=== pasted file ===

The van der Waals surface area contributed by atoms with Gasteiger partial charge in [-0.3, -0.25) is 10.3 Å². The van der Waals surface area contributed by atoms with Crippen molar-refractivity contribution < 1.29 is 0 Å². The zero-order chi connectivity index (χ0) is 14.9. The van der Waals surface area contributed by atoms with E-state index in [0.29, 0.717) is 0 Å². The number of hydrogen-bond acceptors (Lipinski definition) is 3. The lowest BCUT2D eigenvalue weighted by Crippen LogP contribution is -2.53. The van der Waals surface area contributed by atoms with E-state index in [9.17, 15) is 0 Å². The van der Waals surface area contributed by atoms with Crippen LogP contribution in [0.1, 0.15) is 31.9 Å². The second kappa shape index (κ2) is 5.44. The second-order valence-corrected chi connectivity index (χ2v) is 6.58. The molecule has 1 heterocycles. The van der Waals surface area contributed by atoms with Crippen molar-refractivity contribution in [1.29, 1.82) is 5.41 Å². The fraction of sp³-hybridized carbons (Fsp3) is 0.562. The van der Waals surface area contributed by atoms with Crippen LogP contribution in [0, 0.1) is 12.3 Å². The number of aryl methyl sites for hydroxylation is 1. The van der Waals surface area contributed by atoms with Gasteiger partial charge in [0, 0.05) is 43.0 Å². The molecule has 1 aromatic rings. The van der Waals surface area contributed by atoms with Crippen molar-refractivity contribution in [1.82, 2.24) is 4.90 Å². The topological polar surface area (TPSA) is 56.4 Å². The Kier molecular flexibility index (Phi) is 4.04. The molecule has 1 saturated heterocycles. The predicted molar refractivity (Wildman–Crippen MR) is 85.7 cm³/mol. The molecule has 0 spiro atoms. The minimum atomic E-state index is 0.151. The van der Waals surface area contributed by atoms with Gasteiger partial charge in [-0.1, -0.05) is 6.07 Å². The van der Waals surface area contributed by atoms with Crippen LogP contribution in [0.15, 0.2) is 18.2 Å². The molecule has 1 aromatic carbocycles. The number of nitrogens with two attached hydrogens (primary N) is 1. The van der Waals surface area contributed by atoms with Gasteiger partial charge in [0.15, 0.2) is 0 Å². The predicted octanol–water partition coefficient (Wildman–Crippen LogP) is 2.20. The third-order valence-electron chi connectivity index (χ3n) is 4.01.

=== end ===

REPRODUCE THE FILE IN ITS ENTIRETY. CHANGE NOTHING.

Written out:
The van der Waals surface area contributed by atoms with Gasteiger partial charge in [-0.3, -0.25) is 10.3 Å². The van der Waals surface area contributed by atoms with Crippen molar-refractivity contribution < 1.29 is 0 Å². The zero-order chi connectivity index (χ0) is 14.9. The van der Waals surface area contributed by atoms with E-state index in [0.29, 0.717) is 0 Å². The number of hydrogen-bond acceptors (Lipinski definition) is 3. The lowest BCUT2D eigenvalue weighted by Crippen LogP contribution is -2.53. The van der Waals surface area contributed by atoms with E-state index in [9.17, 15) is 0 Å². The van der Waals surface area contributed by atoms with Crippen LogP contribution in [0.1, 0.15) is 31.9 Å². The second kappa shape index (κ2) is 5.44. The second-order valence-corrected chi connectivity index (χ2v) is 6.58. The molecule has 1 heterocycles. The van der Waals surface area contributed by atoms with Crippen molar-refractivity contribution in [1.29, 1.82) is 5.41 Å². The fraction of sp³-hybridized carbons (Fsp3) is 0.562. The van der Waals surface area contributed by atoms with Crippen LogP contribution in [0, 0.1) is 12.3 Å². The number of aryl methyl sites for hydroxylation is 1. The van der Waals surface area contributed by atoms with Gasteiger partial charge in [0, 0.05) is 43.0 Å². The molecule has 1 aromatic rings. The van der Waals surface area contributed by atoms with Crippen molar-refractivity contribution in [1.82, 2.24) is 4.90 Å². The topological polar surface area (TPSA) is 56.4 Å². The Kier molecular flexibility index (Phi) is 4.04. The molecule has 1 saturated heterocycles. The predicted molar refractivity (Wildman–Crippen MR) is 85.7 cm³/mol. The molecule has 0 spiro atoms. The minimum atomic E-state index is 0.151. The van der Waals surface area contributed by atoms with Gasteiger partial charge in [-0.1, -0.05) is 6.07 Å². The van der Waals surface area contributed by atoms with Crippen LogP contribution in [0.15, 0.2) is 18.2 Å². The molecule has 1 aromatic carbocycles. The number of nitrogens with two attached hydrogens (primary N) is 1. The van der Waals surface area contributed by atoms with Gasteiger partial charge in [0.15, 0.2) is 0 Å². The predicted octanol–water partition coefficient (Wildman–Crippen LogP) is 2.20. The third-order valence-electron chi connectivity index (χ3n) is 4.01.